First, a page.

Looking back on the spare bedroom start-up that hit the e-commerce scene back in 2010, the Hunting for George brand has come a long way. The company’s Co-Founder, Lucy Glade-Wright talks about the business’s online journey and what she’s learnt over the last eight years.
Hunting for George is a niche e-commerce business that sells both branded products and private label goods. Founded out of a spare room with a website that only sold three products, the business has evolved rapidly over the last eight years. According to Glade-Wright, the brand’s success comes from its core focus – ‘think big, act big’, regardless of size.
“We were inspired, very passionate and a little naïve,” Glade-Wright jokes. “Our goal from the very beginning was to create a memorable shopping experience for our customers. Given that neither of us had experience in business, we approached Hunting for George through the eye of a consumer, and that’s how we’ve grown,” she continues.
“We pride ourselves on our customer experience. We own it from start to finish… sourcing product internally, warehousing and fulfilling in-house, and servicing our shoppers with local customer service based right here in Melbourne.”
While Hunting for George is certainly a success story, like most fairytales, the company’s founders have come up against a few bad guys along the way.
Much like a lot of the e-commerce industry, Hunting for George has found fulfilment a difficult hurdle to overcome. “Being able to get products into the hands of our customers as fast as possible… it’s one of our pain points that often come up in customer feedback and reviews,” Glade-Wright says. “Customers just assume it’s in your control and they are right to think it’s part of the service we provide.”
As the one stage of the customer’s purchase journey that’s out of the retailer’s hands, Glade-Wright says Hunting for George has made overcoming the shipping issues associated with Australia’s vast delivery network and the bulkier items sold through its e-store, a priority.
“We use a range of different freight forwarders to be able to cover a range of package sizes and locations across Australia, as well as internationally,” she says. “The level of service can vary dramatically order-to-order and it’s not specific to one carrier or one product category, it’s dependent on the combination of product size and the location it’s going to. That lack of consistency and lack of control is one of our biggest challenges.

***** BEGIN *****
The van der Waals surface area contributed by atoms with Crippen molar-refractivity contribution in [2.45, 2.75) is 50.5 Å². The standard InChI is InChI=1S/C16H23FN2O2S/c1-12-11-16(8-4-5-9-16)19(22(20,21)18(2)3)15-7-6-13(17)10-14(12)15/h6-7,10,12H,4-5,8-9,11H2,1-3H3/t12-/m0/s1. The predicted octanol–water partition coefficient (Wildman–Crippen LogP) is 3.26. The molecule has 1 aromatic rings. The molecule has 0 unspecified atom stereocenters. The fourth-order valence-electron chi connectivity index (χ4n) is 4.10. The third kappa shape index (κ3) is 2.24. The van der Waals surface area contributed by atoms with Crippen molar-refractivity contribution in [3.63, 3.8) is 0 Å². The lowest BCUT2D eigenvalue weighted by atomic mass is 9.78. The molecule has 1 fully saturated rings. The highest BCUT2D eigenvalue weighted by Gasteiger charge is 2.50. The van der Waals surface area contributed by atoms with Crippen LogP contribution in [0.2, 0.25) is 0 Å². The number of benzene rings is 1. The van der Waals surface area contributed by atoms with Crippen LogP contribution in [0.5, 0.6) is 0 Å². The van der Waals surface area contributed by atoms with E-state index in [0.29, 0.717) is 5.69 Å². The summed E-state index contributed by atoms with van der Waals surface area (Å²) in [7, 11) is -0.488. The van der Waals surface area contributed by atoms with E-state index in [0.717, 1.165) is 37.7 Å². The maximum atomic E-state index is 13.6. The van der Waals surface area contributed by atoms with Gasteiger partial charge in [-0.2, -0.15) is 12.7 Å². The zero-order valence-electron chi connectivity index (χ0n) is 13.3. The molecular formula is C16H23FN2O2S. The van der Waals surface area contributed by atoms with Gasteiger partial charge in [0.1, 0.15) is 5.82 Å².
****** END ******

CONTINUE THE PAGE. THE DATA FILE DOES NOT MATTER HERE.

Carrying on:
“As more new [fulfilment] players come into the market and start to do things really well on either small sections of Australia, or within a specific niche, I think the bigger players will start to take notice and hopefully learn a thing or two,” she continues.
However, despite limitations within the order fulfilment space, Glade-Wright believes there are countless opportunities for online retailers to really thrive in the e-commerce space. Hunting for George, for instance, has found success with brand activations and experiences.
“Our experience store pop-up last Christmas at Highpoint Shopping Centre was focussed around collecting data and marketing. We were in a high exposure section of a high volume centre during the busiest shopping period of the year. We tracked everything the same way we do online, with a people counter and our POS software we could analyse every conversion in basically the same way we do online,” she explains. “We matched the overall centre traffic to our in-store traffic to get a capture rate, even after the first few weeks, this allowed us to better forecast sales and plan staff rosters.”
According to Glade-Wright, online retailers can do a lot with their online audiences in a physical shopping environment. “A physical store doesn’t always make sense for someone who is doing well online, but if the focus is on multiplying current brand reach and exposure and doing something meaningful to your brand then there is a huge opportunity that more online retailers should be tapping into,” she says.
Since Hunting for George first entered the online market in 2010, a lot has changed. Creating an effective and engaging content strategy is something the brand has spent a substantial amount of time doing over the last eight years, with great success. But, when Glade-Wright and her sister, Jo Harris, first brought Hunting for George to market, they would have liked to know more about driving faster audience growth.
“Looking back, we knew nothing when we started, but that is what drove us to dive in and just try new things. We still spend a lot of time learning new things on our own. From a brand point of view, we’ve always created unique content from day one. I wish we’d known how to better maximise that content to drive engagement, resulting in a faster growth of our audience earlier on,” Glade-Wright explains.
As the company has continued to grow and evolve, Hunting for George’s co-founder says that the support from other independent retailers in the space has been a real highlight of the brand’s journey so far. “We have an amazing community of independent businesses who we have met over the years at industry events,” she says. “Everyone is so supportive and open to discussing common issues and working together.
“We love how diverse this industry is. The people that are driving e-commerce are from many different backgrounds and are uncovering new ground each year. It makes for an exciting space to work as the goal posts continue to shift and the bar keeps getting lifted.”
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